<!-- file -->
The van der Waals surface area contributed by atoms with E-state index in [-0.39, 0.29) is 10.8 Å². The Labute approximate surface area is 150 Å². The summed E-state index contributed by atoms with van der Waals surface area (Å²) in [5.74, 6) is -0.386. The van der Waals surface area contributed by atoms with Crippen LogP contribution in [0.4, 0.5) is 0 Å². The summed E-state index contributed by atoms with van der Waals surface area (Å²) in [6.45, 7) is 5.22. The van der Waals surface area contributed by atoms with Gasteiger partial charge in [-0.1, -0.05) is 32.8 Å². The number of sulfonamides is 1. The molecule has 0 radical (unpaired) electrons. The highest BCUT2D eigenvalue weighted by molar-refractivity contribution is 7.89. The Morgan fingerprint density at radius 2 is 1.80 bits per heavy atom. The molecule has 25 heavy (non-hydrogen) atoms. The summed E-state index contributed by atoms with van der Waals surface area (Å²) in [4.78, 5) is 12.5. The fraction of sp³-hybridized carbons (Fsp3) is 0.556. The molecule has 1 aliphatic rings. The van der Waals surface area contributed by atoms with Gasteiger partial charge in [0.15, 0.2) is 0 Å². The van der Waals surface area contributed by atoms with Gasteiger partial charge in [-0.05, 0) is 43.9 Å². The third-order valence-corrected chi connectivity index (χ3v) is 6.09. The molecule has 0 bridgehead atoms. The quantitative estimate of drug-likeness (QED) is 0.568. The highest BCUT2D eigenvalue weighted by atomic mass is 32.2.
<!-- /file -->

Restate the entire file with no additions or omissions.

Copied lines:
The van der Waals surface area contributed by atoms with E-state index in [-0.39, 0.29) is 10.8 Å². The Labute approximate surface area is 150 Å². The summed E-state index contributed by atoms with van der Waals surface area (Å²) in [5.74, 6) is -0.386. The van der Waals surface area contributed by atoms with Crippen LogP contribution in [0.4, 0.5) is 0 Å². The summed E-state index contributed by atoms with van der Waals surface area (Å²) in [6.45, 7) is 5.22. The van der Waals surface area contributed by atoms with Gasteiger partial charge in [-0.1, -0.05) is 32.8 Å². The number of sulfonamides is 1. The molecule has 0 radical (unpaired) electrons. The highest BCUT2D eigenvalue weighted by molar-refractivity contribution is 7.89. The Morgan fingerprint density at radius 2 is 1.80 bits per heavy atom. The molecule has 25 heavy (non-hydrogen) atoms. The summed E-state index contributed by atoms with van der Waals surface area (Å²) in [4.78, 5) is 12.5. The fraction of sp³-hybridized carbons (Fsp3) is 0.556. The molecule has 1 aliphatic rings. The van der Waals surface area contributed by atoms with Gasteiger partial charge in [0.15, 0.2) is 0 Å². The van der Waals surface area contributed by atoms with Gasteiger partial charge in [-0.05, 0) is 43.9 Å². The third-order valence-corrected chi connectivity index (χ3v) is 6.09. The molecule has 0 bridgehead atoms. The quantitative estimate of drug-likeness (QED) is 0.568. The highest BCUT2D eigenvalue weighted by atomic mass is 32.2.